We live in Mwanza, Tanzania, serving with Emmanuel International helping local churches in physical and spiritual ministry.

Tuesday, 31 May 2016

Sweet Crisis of Sugar

My sugar search started. I scanned shelves. I asked shop assistants. But there was no sugar to be seen. Last week I tried several small shops before finding someone selling sugar. But this time, success was just around the corner, at the second shop I tried!
Sugar success!
Sugar used to be bought for 1800 shillings/kilogram (56p/kg or Cdn $1.10/kg). But with the current Tanzanian sugar shortage (which started last month), the price has risen at times to as much as 5000 shillings (£1.56 or $3)! I was pleased to get mine for 3000 Tsh this time.

Tanzanian friends of ours joked with us that Tanzanians put all their sugar in their tea (they love very sweet tea) while we put our sugar quota in our cakes and cookies! And so we see it now. The Tanzanians are struggling to sweeten their tea and we are missing a cookie after school or our standard banana muffins for breakfast or school snack! Rationing and substituting.

This sweet disaster is no laughing matter. The availability and affordability of sugar has degenerated into a crisis. And the sugar politics is proving bitter and rather hard to follow. Government and business are accusing each other of creating the crisis, but many believe it started in February when President Magufuli announced the sugar import ban, saying he would be the only person to issue permits as the whole sugar import process was steeped in corruption. And so prices have soared. Accusations have been made about sugar hoarding to creating an artificial shortage to justify price hikes. And meanwhile Magufuli's impossible attempts to fix the price at 1800 Tsh fail. And yes, the temptation once sugar is found, to buy up all the sugar in the shop is real and sweet. Sinful selfishness stirred up by sweet sugar.

It used to cost 200 shillings to get a cup of chai; now it will cost 300 shillings, so many opt out. So going without chai, I continued with my shopping. Pretty much everything we need can be bought at the local market. Shopping is a cheerful, friendly wander through the stalls jam-packed of people (much easier in the dry season without the rivers running underfoot). Someone selling tomatoes, another mama selling green lemons, men selling onions and potatoes. Most of the fruit is outside. As my woven basket was close to filling up, I spotted the most enormous avacados! They were the size of melons. But then chatting to the seller, I was reminded of the sugar crisis ... these giant avacodos were imported! But imported from Burundi, a country entrenched in a far more bitter crisis.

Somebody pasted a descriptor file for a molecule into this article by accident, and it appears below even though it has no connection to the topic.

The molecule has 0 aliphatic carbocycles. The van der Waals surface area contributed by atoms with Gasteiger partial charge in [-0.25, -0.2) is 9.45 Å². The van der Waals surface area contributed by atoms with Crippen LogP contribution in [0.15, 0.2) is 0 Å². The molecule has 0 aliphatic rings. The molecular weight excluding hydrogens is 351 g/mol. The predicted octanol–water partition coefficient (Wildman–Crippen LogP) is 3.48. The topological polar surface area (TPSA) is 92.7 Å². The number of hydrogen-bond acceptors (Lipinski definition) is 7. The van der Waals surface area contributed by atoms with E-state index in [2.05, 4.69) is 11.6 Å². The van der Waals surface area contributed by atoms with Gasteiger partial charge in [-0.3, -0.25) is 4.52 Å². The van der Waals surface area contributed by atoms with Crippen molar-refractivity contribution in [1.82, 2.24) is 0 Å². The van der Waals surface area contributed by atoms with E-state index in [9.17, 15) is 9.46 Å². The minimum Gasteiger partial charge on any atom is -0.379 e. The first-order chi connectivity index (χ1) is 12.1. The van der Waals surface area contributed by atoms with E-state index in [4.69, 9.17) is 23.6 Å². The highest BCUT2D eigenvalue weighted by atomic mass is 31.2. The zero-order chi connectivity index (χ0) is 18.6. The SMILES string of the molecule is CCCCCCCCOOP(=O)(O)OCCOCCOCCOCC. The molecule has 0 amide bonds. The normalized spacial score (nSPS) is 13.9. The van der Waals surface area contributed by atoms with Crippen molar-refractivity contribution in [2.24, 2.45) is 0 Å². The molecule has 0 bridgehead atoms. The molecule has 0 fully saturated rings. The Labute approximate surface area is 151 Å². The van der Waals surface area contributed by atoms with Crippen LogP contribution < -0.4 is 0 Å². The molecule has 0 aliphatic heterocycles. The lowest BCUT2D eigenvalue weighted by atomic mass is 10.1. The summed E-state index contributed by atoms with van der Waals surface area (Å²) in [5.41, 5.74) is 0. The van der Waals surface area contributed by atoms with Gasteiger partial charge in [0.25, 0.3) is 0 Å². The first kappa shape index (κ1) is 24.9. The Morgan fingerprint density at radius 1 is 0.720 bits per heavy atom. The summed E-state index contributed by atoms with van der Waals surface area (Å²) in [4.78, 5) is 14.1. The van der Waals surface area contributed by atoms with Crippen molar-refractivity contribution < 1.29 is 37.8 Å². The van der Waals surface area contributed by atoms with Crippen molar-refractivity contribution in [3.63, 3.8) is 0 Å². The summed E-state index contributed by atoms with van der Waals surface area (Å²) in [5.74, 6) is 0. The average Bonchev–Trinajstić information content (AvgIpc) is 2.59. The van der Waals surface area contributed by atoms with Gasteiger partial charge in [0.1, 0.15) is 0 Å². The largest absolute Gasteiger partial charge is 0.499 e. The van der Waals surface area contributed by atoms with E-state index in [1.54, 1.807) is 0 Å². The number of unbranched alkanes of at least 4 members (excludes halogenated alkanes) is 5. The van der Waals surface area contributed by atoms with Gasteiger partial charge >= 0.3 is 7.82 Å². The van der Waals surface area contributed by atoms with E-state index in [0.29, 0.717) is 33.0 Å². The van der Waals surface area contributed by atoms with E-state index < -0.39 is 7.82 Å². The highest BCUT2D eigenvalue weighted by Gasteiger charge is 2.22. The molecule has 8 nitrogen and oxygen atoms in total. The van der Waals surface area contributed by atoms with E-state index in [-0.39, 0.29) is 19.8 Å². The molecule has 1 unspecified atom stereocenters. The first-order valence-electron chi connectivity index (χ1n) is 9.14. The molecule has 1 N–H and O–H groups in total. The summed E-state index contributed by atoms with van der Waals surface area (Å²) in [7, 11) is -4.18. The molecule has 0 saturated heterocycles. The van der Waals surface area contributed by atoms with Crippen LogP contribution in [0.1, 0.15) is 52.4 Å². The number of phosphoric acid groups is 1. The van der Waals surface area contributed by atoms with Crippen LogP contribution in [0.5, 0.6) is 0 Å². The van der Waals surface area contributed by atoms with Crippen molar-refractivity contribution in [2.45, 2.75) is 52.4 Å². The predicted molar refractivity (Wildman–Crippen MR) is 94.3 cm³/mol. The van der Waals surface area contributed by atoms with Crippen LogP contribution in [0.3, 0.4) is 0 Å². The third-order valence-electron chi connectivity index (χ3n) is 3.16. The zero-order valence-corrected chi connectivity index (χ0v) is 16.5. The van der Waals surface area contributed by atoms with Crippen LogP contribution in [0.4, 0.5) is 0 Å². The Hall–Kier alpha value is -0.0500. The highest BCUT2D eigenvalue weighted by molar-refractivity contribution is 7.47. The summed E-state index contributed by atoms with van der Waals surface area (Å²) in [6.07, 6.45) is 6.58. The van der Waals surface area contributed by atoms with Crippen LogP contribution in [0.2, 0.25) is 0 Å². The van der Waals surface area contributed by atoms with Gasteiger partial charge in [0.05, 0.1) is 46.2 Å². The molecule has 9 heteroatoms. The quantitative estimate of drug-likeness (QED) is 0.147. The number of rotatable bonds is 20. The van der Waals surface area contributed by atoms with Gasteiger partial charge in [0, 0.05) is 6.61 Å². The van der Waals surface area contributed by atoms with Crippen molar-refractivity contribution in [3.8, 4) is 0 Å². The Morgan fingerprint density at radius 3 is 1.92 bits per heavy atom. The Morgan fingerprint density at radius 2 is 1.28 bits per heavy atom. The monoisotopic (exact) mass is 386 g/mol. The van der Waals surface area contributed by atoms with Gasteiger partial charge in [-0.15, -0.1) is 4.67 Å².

Avacados in the market

Someone transporting sugarcane on the road from the market
Back at home, with the shopping and precious sugar unpacked and put away, lunch preparations were underway and we enjoyed a visit from Pastor Amon who had just returned with Tim from Kayenze. Amon and Tim had been meeting with village leaders and trying to meet with the agricultural officer, discussing the next phase of the agricultural project working with more farmers and in a new sub-village. After our lunch of rice, chickpeas and cabbage and peanut butter cookies made with honey, we gave Amon a "tour" of the progress in our demonstration plot.

Tim and Amon in our shamba
Finally after all the floods, we are beginning to work our way out of the soggy mess down there! Young banana trees are doing well. Tim's cover crops of jackbeans, lablab and pigeon peas are prolific. Tomatoes are fruiting. Sunflowers are coming up and squashes too. And my precious artemisia has survived against the odds and is growing well. Pausing at the huge mass of sugar cane (planted by our neighbours on site) next to the banana tree, I contemplated how we could home-process some benefit from it. But without a cane press, I think it will remain to be hacked off and chewed by the kids on their way to school ... while we consider the benefits of a sugar-free diet.

Sugarcane and bananas with a covercrop of jackbeans

Lemongrass and tomatoes

Our first attempt to grow parsnips
 

6 comments:

  1. Glad to see your thriving parsnips, after enduring years of being mocked for my love of that sweet vegetable

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  2. Ha! Good ol' parsnips. Miss 'em when you don't have them!

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  3. We've had a butter shortage for quite some time now. I cook with margarine almost all the time as butter is too expensive. All the news about what we should and shouldn't eat from our home countries just doesn't seem so relevant anymore...How are your bees, will honey help you out?

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    1. Sorry you are missing your butter, Wendy! We use BlueBand here! But we are lucky to get fresh cows milk so can use the cream off the top to make our own butter for more of a treat! Hopefully the honey will help soon! We are harvesting in August :)

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    2. What's "BlueBand"? I had no idea that honey was seasonal, but I guess that make sense seeing as flowers are seasonal.

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    3. Ha ..Blueband is like margarine, ... but made so that it doesn't melt in hot climates! You are not missing anything!! Stick with regular margarine!

      The bees will work in the hive for about 4 months until there is a good amount of honey to harvest! That is what we are waiting for :)

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